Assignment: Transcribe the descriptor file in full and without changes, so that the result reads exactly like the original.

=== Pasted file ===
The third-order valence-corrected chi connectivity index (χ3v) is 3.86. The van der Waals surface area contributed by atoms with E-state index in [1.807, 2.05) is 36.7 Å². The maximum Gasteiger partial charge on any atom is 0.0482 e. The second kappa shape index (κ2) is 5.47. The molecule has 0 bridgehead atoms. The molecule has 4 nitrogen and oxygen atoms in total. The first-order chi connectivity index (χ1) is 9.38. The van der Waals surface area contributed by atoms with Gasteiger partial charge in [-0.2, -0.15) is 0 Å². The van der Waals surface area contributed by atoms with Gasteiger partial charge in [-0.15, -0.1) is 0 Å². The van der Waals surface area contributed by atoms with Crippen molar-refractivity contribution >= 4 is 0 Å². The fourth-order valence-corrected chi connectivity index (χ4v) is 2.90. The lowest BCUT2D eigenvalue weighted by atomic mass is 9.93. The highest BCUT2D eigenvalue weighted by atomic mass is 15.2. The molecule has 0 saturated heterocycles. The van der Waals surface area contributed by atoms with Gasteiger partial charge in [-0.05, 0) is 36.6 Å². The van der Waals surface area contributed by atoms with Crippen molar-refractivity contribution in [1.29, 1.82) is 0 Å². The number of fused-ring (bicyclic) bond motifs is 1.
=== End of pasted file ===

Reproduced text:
The third-order valence-corrected chi connectivity index (χ3v) is 3.86. The van der Waals surface area contributed by atoms with E-state index in [1.807, 2.05) is 36.7 Å². The maximum Gasteiger partial charge on any atom is 0.0482 e. The second kappa shape index (κ2) is 5.47. The molecule has 0 bridgehead atoms. The molecule has 4 nitrogen and oxygen atoms in total. The first-order chi connectivity index (χ1) is 9.38. The van der Waals surface area contributed by atoms with Gasteiger partial charge in [-0.2, -0.15) is 0 Å². The van der Waals surface area contributed by atoms with Gasteiger partial charge in [-0.15, -0.1) is 0 Å². The van der Waals surface area contributed by atoms with Crippen molar-refractivity contribution >= 4 is 0 Å². The fourth-order valence-corrected chi connectivity index (χ4v) is 2.90. The lowest BCUT2D eigenvalue weighted by atomic mass is 9.93. The highest BCUT2D eigenvalue weighted by atomic mass is 15.2. The molecule has 0 saturated heterocycles. The van der Waals surface area contributed by atoms with Gasteiger partial charge in [-0.05, 0) is 36.6 Å². The van der Waals surface area contributed by atoms with Crippen molar-refractivity contribution in [1.29, 1.82) is 0 Å². The number of fused-ring (bicyclic) bond motifs is 1.